My Geek Dream: Star Trek + Disney Parks = AWESOME!

Warning: This post contains extreme geekery and wish-fulfillment and should not be considered as anything more than my blue-sky fantasy on my part. I think it is a good idea, and hope that someone somewhere with the ability to “make it so” is reading…

One of the many things that Star Trek doesn’t have that its rival space epic Star Wars has is a tourist attraction. Star Trek used to have the great Star Trek Experience attraction in Las Vegas, but that has been gone for over 18 months now. Star Wars has the long running (and soon to be revamped) Star Tours ride at Disneyland and Disney World, and Disney also offers the Star Wars weekends special events every year in Orlando.

Yes, Star Trek has a traveling exhibition, which is cool, but it’s not like the Experience was – a must-see destination for Trekkers like me. They are still trying to get the Experience revived but the economy – especially in the troubled Las Vegas region – is not helping matters. So, I thought to myself as I was daydreaming the other day, how do you do a permanent Star Trek destination on the cheap?

The answer came in a flash. Retheming.

Retheming is the term used when a theme park attraction is, in affect, “re-skinned”; When a new tie-in or story is applied to an old attraction, to leverage the legacy hardware and building. And no one does it better than Disney.

Disney has rethemed buildings at their parks numerous times, a fairly recent example being when they changed a mostly-empty stage building to the American Idol Experience at Disney’s Hollywood Studios. It’s cheap (compared to building a new attraction), it’s relatively quick to implement, and can draw people in who would not have gone to the “old” attraction before.
I have three retheming ideas Disney can use if they cut a deal to license Star Trek (which would not be unprecedented – Universal licenses Star Trek form Paramount for an attraction in the 1980s).

Option 1: Stitch’s Great Escape. Instead of having Stitch in the center of the auditorium, have a Borg be the specimen that has been captured. Enhance the ride with two or three cast members in Borg outfits browsing through the audience.. and give the audience Phasers attached to their seats that can let them defend themselves. Leave in the dark, scary moments and re-theme the entryway and signage to be Starfleet. It’s already been rethemed once before, why not again?

Option 2: Innoventions. Add Star Trek theming to Innoventions, and surround the new inventions to a Star Trek scenario. Have the cast members don the red, blue and gold tunics and divide the areas into science, engineering and command. Sell Star Trek merchandise in the carts in front of both entrances.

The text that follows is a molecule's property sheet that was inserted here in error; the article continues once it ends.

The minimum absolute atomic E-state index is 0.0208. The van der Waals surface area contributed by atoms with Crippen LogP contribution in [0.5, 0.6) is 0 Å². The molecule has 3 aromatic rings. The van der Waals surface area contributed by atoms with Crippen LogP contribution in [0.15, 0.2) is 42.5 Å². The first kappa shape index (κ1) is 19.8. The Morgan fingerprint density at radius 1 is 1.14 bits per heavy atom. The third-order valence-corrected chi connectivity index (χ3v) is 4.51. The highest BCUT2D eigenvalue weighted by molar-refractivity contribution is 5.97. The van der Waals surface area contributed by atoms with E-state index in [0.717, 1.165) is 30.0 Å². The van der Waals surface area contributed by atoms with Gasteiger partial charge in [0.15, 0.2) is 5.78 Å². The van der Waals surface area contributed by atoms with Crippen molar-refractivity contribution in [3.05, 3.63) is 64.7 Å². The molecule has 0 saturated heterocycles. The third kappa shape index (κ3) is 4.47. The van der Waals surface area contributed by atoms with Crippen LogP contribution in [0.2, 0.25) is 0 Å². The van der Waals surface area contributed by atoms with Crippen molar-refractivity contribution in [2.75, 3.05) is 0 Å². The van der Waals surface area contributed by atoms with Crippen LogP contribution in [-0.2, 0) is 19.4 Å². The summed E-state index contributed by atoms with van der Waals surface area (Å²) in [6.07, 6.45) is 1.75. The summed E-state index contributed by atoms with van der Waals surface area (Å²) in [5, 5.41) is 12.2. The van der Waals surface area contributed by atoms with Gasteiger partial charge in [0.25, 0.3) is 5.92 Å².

Option 3: Mission Space. This is one of my favorite rides at Epcot, and features a great spaceflight simulator that (unfortunately) not a lot of people ride nowadays. The thing is, the ride uses a fictional space agency and a futuristic space ship you pilot…. So how hard would it be to replace the agency with Star Trek and the space ship with a long-range shuttle in the ride film? Not very, I think. Rebrand the whole thing “Starfleet Academy”, put the cast members in Trek uniforms, and then rebrand the Advanced Training Lab play area and gift shop. Heck, you can even add on to the building and create a quick-service area/bar like Quarks (from the Star Trek Experience) or you can use the nearby (and mostly abandoned) Odyssey Center for the new Quarks Bar and Restaurant… Or a Star Trek museum.

It’s this last option – rebranding Mission Space – is the most ambitious and the one that I think would resonate with the most folks (it would also take away from the stigma the ride had after two people died on it the past few years). Of course, all this would cost money, and Disney is already tying up a lot of cash with a refresh of Fantasyland…

But I can’t help that it would work. As we saw with last year’s Star Trek reboot, a lot of people still love the property and a lot of new fans were created from the film. It would be expensive but not THAT expensive. And it could live up to the promise of Epcot, the city of the future. What’s more futuristic than Star Trek?

Anyway, it’ll probably never happen. But a man can dream…

Joseph Dickerson is a user experience professional and UX Lead for Microsoft based out of Atlanta, GA. He has implemented processes in user testing, design and ethnographic research and provided design and consulting services for many different projects and organizations.

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